Keiichi Matsuda
Jan 18, 2017 · 2 min read

so some context:

I’m an independent designer and film-maker. I was invited to Davos by the head of the Arts and Culture programme. He came to my studio, and told me about World Economic Forum’s mission to improve the state of the world, by getting business and political leaders to collaborate on tackling the multiple crises that humanity is facing. I thought this sounded like a good idea, and he’s a nice guy, so I agreed to exhibit my short film Hyper-Reality and make a presentation.

The Arts and Culture programme invites artists, musicians, actors and celebrity chefs to “speak truth to power.” But after spending a day attending sessions and talking to people, I felt sick and depressed, and decided I couldn’t stay. I found a lot of things upsetting; the CEO of Wal-Mart talking about his commitment to ethics (NEWS: they are releasing a responsibly sourced t-shirt). The biggest mall operator in the middle east talking about his commitment to sustainability (he built a ski slope with real snow in Dubai). The audience nodding and applauding this brazen hypocrisy. Snipers on the rooftops, decadent private parties, massive gender imbalance (although to be fair, most of the service staff were young women). I did meet a few kind and well-intentioned people, suffering humiliation in order to do something good; my apologies go out to them. I was recommended to try the ‘refugee simulator’. Apparently its great, but I found the idea in this context too dystopian. There are many good intentions paving the road to Davos.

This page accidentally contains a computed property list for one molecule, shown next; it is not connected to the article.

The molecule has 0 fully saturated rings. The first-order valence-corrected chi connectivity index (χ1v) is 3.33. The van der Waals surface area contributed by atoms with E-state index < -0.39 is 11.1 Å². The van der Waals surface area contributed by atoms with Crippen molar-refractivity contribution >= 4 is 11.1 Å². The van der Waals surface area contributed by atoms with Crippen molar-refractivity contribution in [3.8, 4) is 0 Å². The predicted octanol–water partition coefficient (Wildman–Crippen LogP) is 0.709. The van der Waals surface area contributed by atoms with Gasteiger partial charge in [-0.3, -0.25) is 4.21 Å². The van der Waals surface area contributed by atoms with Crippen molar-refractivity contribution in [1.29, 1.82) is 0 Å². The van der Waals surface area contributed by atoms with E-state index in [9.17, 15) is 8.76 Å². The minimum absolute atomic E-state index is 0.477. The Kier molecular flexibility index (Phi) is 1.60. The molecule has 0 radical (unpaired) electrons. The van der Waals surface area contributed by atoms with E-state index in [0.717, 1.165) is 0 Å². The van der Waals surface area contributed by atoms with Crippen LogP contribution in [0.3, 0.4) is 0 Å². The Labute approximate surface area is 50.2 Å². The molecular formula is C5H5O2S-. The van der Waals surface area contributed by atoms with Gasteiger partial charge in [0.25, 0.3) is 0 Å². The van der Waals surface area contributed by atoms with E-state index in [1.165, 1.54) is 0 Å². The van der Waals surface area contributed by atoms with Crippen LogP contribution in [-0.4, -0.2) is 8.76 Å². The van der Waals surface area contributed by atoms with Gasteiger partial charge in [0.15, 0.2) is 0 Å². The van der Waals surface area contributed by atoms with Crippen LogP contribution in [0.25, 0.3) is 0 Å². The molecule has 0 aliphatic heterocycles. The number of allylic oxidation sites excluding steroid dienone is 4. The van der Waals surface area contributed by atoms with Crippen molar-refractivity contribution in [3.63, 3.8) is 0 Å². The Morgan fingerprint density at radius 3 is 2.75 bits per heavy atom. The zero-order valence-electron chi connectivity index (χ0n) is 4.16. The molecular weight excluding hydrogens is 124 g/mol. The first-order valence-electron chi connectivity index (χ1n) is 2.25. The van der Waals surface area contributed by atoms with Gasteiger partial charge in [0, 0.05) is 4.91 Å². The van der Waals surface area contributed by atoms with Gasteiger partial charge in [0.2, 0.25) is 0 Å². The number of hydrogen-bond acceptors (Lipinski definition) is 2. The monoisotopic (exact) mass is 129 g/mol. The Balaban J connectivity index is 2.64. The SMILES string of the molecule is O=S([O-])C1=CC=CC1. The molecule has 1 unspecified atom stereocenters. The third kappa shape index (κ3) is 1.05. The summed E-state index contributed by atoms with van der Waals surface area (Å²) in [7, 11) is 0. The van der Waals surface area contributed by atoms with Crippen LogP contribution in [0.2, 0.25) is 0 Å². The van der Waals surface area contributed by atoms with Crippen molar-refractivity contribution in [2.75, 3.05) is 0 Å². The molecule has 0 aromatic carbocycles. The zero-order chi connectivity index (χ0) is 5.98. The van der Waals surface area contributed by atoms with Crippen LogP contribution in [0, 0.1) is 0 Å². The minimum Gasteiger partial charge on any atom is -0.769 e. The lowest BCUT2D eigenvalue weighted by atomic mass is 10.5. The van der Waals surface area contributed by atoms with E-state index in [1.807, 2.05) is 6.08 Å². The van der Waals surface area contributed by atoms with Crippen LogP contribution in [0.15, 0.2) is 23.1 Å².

I started to feel that the Arts and Culture programme, and the humanitarian and environmental themes of the event as a whole, were serving to legitimise the massively unjust system that the forum celebrates. To make it seem that we were doing something good, while in fact under the surface it’s the same old money, power and callous greed. These people are not stupid. The staff the participants, the delegates, everyone there knows that it’s not real, that its just theatre. Many people I spoke to confirmed this, with a kind of ‘it is what it is’ attitude. I found myself becoming complicit, lending my own work to support and validate the whole thing.

I went to Davos with an open mind, and didn’t intend to make any kind of protest, but in the end destroying my own work was the only way I could see to leave cleanly. I’m glad I have the freedom to stand up to bullshit. Anyway, thanks for reading. Back to work.


    Keiichi Matsuda

    Written by

    Designer, Director and Researcher, working from London and Tokyo.

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